WEDNESDAY 1 FEB 2017 11:30 AM


At this year’s Lisbon Web Summit, Hubert Grealish, founder of GWorks, reports on AI, digital change and communications through uncertain political times. What were the highlights of the global digital communications event?

The Web Summit, as in the formerly-known-as-Dublin-Web-Summit, has successfully launched in Lisbon to great local and international fanfare. It was a monumental success for the city and country, bringing an estimated economic injection of around €200m+ in spend, not to mention new Portuguese business opportunities stemming from its success. The good folk of Lisbon embraced the throngs of suits and cases as they flooded the streets for the now renowned Night Summits. The city handled the 53,000 visitors without issue and the summit’s main stage became the mantlepiece for global tech spokespeople to lean on. Even the Vatican had it’s digital envoy on stage to talk of the changing roles of technology and the internet in an increasingly complex world.

In these times of mass media, marketing and the proverbial message, it shows the power and influence of ‘showing up’ to Web Summit, now in its sixth year. To those physically up to bolting from talk to talk, there was much to see, yet impossible to capture and track all the talks, for the dozen or more simultaneous presentations, pitches and panels run alongside each other.
Web Summit is like an MBA in e-business in but a few short days; exhausting but fulfilling. Yet, for the 53,000 at the Web Summit, showing up is the greater part of success, with serendipity playing its ever-present role at an event like this.

Upon arrival at Lisbon, there was a brilliant welcome with free wifi at the airport, with the links to download the event app directly. One US tech company founder who arrived via London said he was travelling to Lisbon via ‘Brexistan’, seeking ways to now bridge out of the United Kingdom. He said this was the only way to risk limiting the digital business to but one bloc, but the Brexit vote defeated his ‘open-in-Europe’ aspirations for UK business. There is now much interest, at least passively, in the prospects of what Lisbon can offer. Especially after some degree of controversy leaving its original home of Dublin, where remains the Web Summit's HQ.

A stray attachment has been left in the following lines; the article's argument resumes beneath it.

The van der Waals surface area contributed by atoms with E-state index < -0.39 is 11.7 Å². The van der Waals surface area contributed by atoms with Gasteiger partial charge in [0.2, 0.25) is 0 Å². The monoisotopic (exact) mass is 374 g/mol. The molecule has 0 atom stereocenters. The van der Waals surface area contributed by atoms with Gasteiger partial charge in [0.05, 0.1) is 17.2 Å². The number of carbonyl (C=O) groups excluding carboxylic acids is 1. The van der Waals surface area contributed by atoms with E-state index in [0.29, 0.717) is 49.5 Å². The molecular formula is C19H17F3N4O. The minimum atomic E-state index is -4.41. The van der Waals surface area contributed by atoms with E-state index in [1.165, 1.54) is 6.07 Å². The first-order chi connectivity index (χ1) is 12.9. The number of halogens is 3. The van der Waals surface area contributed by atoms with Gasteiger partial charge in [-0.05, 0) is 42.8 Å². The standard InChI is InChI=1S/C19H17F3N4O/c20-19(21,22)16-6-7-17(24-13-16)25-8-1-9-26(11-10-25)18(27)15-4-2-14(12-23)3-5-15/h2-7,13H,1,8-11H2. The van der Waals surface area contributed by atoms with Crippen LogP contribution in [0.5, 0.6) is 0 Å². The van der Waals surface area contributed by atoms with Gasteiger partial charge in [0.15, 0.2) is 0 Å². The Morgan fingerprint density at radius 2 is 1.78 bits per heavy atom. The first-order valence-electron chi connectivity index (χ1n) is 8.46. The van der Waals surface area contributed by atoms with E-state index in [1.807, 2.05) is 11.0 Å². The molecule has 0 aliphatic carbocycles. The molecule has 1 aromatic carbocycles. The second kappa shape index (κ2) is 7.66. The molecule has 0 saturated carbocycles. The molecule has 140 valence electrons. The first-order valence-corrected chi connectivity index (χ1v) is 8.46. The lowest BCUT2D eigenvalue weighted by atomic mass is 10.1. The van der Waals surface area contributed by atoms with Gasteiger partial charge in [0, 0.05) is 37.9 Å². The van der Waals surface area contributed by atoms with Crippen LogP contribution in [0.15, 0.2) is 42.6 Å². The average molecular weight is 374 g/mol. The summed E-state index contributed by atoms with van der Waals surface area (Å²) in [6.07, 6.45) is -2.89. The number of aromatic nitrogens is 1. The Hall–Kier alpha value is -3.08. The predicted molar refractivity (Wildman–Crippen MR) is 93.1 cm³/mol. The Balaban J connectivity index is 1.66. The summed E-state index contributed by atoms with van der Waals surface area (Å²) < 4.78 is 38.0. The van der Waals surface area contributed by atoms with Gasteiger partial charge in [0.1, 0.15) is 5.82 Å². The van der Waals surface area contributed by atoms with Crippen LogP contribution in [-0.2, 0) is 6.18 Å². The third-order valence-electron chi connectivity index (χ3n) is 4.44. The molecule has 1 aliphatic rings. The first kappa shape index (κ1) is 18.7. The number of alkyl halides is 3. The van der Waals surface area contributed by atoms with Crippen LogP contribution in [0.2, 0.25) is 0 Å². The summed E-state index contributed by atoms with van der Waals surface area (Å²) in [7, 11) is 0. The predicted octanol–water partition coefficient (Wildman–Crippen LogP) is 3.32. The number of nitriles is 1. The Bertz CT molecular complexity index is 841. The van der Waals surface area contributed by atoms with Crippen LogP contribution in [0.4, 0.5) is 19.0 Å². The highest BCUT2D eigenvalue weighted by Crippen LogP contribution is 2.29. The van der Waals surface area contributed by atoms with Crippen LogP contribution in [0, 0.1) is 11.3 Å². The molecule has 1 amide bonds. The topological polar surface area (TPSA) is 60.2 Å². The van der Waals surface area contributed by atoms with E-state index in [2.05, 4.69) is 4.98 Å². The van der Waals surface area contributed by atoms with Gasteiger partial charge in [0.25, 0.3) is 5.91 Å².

Opening WebSummit, Antonio Costa, Portugal’s prime minister, announced the government’s plan to invest €200m in local startups as well as to lure internationals to set up there. To a strained economy this is a major commitment, one which needs to be made, the nature of ‘startup’ being ‘hope' in itself. Hope, yes, though innovation certainly when fostering startup culture. While it is far behind that of Dublin or other European capitals in terms of inwards investment, Lisbon has the low rent and close proximity to other cities to give it an edge, creating potential to become a more prominent place for business. Especially for startups and the hordes of increasingly mobile, freelance and self-styled workers populating the digital communications industry today.

At Monday evening’s Digital Nomads dinner, which i co-hosted, there was a great sense of occasion to annual events that's Web Summit. The informal networks that arise through are often where real cracking ideas and cracking relations are fused.

At the venue, the bulk of serious foot-fall happens between the many stages and panel areas, the majority of actual networking and celebrating taking place each night on one of the two streets specially reserved to entertain the hordes after dark. A jovial atmosphere ensuing of course, at all times. Even the US SXSW contingent had a party of its own, to lure folk west to its own unique event in March 2017. If you can't beat them, join them?
The Night Summit as it's known is itself sort of friendly football flow of folk, but for tech talk and fun. To the tens of thousands around, the famous Portuguese hospitality represented well, surely never tested in this way before.

Even non-tech firms have a place there, like with its full stand to promote ye olde business cards. Bustling too. Bristol-based movable meeting pod firm found there was much interest in its phone-charging, cosy hubs, where media, investors and delegates could grab a few minutes privacy without leaving the view of the open floor. Some journalists found them useful for their briefings as well.

Stephen Carroll, business editor at France 24 said, “The Nook pods allowed us to get quiet focused time with very busy individuals in an otherwise extremely noisy and active environment.” A view echoed by other media as the units provided a quieter ‘Nook village’ to get a few mins work done, or have a meeting. CEO and designer David O’Coimin says he was inundated at the Web Summit with queries of further interest, as agencies seek to spruce up their offices and one-to-one meeting zones. Yet, he was surprised some of the media popped in to use them as well for briefings. “It’s been very cool for me to have the CEO of Renault Nissan Alliance being interviewed by French TV in the Nook,” said O’Coimin.